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Anthrax is a bacterial disease caused by Bacillus anthracis. The bacteria forms spores that are resistant to poor environmental conditions and can survive for years on dried or processed hides and soil.

Anthrax is primarily a disease of herbivores (i.e. cattle, sheep, goats, horses), which are exposed to the spores while grazing. Outbreaks typically occur in these areas when heavy rainfall is followed by a drought.

Animal cases pose minimal risk to humans. People can get infected through direct contact with sick animals or carcasses.


1. Anthrax and human health

The human health risk from anthrax is limited to people who have direct contact with sick animals or carcasses.

Infection most commonly occurs when broken skin comes into direct contact with anthrax spores. The infection starts with a small bump on the skin that develops into a blister and then a skin ulcer with a black centre.

Individuals with these types of skin lesions should see a physician urgently.


2. How people become infected with anthrax

People are exposed to naturally-occurring anthrax through:

  • Contact with infected animals when farming; or
  • Contact with infected animal products through occupation (people working with infected animal hides, wool or yarns and laboratory workers).

3. Types of human anthrax illness

There are three types of human illness caused by anthrax:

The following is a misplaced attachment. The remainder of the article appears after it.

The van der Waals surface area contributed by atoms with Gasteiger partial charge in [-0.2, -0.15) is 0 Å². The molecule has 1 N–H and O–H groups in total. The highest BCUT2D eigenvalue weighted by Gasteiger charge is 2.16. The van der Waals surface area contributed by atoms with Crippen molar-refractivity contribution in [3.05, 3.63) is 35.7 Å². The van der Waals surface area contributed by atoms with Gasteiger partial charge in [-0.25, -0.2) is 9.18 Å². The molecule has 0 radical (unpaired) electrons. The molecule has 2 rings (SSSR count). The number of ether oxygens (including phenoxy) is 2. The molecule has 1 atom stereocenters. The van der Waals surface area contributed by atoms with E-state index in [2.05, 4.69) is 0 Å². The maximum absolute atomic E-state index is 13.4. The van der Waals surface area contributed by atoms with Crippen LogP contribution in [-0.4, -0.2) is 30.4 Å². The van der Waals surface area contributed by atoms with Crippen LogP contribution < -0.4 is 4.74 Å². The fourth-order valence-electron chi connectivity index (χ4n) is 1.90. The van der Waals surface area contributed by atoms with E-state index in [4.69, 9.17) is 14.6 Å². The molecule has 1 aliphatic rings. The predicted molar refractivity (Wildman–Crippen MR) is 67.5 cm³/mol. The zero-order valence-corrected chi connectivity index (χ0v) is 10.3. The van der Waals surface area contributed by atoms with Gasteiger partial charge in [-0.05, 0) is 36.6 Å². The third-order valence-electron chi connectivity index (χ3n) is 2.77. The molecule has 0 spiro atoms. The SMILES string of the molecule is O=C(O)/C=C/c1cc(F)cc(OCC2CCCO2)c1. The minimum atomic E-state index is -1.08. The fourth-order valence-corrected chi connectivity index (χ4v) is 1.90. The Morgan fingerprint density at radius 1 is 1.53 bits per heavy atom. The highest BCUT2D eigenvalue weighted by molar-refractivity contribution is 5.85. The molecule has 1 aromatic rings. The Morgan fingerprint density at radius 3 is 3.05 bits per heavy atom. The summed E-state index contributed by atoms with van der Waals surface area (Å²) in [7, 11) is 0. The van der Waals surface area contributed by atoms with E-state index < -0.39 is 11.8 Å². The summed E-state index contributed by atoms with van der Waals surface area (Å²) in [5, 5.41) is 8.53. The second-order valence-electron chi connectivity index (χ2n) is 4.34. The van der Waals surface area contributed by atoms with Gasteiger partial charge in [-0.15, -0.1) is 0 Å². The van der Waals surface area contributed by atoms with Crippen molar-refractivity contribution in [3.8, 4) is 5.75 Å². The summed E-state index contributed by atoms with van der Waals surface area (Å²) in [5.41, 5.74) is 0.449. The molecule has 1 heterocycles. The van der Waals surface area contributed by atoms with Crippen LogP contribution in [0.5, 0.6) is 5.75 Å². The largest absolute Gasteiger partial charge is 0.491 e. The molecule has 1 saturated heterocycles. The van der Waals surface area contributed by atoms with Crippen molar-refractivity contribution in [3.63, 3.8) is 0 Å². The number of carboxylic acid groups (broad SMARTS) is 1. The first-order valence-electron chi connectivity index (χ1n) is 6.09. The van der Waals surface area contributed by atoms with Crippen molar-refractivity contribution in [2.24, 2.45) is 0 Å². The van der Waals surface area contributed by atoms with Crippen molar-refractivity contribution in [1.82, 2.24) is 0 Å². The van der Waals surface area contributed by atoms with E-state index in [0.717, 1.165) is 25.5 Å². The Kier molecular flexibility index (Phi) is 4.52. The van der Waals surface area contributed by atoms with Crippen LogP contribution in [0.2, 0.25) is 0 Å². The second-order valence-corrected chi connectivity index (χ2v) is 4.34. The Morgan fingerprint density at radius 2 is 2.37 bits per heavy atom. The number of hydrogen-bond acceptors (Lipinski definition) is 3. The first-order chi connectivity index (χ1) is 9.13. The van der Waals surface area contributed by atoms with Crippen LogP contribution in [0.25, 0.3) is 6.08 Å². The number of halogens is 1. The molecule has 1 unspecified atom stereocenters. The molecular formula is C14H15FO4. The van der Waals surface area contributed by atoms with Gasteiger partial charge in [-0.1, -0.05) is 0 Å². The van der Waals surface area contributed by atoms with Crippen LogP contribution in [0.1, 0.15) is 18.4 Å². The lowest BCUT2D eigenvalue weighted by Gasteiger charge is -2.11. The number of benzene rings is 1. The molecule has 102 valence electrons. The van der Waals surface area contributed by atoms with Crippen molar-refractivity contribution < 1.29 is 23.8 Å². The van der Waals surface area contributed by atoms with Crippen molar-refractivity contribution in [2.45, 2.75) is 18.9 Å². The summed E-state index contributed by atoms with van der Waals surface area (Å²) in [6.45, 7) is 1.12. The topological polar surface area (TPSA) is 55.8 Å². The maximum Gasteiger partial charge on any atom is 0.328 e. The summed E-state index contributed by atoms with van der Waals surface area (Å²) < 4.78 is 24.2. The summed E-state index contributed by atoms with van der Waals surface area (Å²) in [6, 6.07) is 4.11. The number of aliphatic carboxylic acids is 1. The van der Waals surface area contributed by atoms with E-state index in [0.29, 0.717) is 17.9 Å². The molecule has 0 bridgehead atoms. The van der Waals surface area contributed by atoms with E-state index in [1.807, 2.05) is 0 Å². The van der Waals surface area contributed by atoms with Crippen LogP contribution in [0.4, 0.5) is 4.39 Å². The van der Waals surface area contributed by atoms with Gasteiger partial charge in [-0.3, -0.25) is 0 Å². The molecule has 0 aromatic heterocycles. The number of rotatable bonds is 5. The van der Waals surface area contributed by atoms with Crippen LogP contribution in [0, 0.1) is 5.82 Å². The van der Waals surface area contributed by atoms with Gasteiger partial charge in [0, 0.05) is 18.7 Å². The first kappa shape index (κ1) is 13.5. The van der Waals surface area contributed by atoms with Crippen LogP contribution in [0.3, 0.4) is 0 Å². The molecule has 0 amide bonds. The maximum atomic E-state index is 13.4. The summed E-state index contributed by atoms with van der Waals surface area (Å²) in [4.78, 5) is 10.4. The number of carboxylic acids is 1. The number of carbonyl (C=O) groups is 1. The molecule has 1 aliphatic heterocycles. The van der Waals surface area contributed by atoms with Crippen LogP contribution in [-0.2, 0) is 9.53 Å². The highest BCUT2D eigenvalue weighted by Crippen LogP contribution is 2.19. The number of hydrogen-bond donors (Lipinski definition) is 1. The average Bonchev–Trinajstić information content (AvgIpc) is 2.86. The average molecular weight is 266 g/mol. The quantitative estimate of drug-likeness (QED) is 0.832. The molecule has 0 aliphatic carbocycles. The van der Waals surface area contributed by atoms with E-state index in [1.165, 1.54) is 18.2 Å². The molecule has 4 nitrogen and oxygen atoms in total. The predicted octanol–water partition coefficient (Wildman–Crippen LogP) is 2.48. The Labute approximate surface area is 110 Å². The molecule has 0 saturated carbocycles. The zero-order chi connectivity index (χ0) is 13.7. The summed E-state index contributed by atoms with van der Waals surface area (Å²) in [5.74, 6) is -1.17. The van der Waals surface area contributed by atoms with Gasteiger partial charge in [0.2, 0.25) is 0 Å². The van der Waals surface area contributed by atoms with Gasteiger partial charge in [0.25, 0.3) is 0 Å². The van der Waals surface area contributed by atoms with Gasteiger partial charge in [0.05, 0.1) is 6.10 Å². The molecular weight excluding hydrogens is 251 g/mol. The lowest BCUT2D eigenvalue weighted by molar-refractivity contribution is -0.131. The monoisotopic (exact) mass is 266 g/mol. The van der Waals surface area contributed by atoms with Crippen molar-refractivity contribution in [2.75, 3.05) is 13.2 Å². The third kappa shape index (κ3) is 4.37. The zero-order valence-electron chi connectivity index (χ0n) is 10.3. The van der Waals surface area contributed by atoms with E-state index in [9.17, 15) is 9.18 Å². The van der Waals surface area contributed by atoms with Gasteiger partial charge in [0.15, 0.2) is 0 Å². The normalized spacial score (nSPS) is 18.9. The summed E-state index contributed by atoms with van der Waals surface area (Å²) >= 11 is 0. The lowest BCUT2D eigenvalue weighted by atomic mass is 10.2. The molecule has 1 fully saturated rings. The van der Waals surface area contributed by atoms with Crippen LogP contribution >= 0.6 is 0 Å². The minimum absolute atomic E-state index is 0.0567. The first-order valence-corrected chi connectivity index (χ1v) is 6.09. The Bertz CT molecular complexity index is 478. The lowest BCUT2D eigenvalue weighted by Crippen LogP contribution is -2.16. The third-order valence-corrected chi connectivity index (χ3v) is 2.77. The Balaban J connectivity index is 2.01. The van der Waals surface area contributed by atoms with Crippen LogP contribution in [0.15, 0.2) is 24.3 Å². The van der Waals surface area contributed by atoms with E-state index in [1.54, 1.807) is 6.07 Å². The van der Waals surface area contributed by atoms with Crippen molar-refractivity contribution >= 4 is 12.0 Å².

1. Cutaneous (skin) anthrax:

    This is the most common form, causing 95 percent of human cases in North America.

    Skin anthrax is usually contracted when a person with a pre-existing break in their skin (such as a cut or abrasion) comes into direct contact with anthrax spores. An itchy bump appears 1 to 12 days later, followed by a blister and a skin ulcer with a black centre in the next 24-36 hours. The lesion resolves in about 6 weeks in most people.

    Some people may also develop headaches, muscle aches, fever and vomiting.

  2. Gastrointestinal anthrax:

    People get this form of anthrax by eating contaminated food, primarily uncooked or undercooked meat from an infected animal.

    The initial symptoms are nausea and vomiting but can worsen to include severe abdominal pain, vomiting of blood and bloody diarrhea.

    Gastrointestinal anthrax is up to 200 times less common than skin anthrax.

  3. Inhalation or pulmonary anthrax:

    This is the more rare form of human anthrax but it is the most dangerous.

    The first symptoms of pulmonary anthrax are similar to those of a common cold, but this can rapidly progress to severe breathing difficulties and shock.

    People acquire pulmonary anthrax when breathing in a large number of anthrax spores present in the air. This type of exposure happens in occupational settings where people work with contaminated skins or wool. It has also been reported in bioterrorist events.

    It is estimated that a person would have to inhale 8,000 -10,000 spores to develop the pulmonary disease, which is likely why the disease is not common in people during agricultural outbreaks in animals. Fresh open carcasses have fewer spores than decaying carcasses.

    The risk of pulmonary anthrax in agricultural settings is extremely low. There is virtually no risk of pulmonary anthrax from working with infected animals even during autopsy.

4. Treatment

Anthrax is treated with antibiotics.

Skin anthrax responds very well to antibiotic treatment. The current practice in Saskatchewan is to give a 14 day treatment course of antibiotics if skin lesions develop.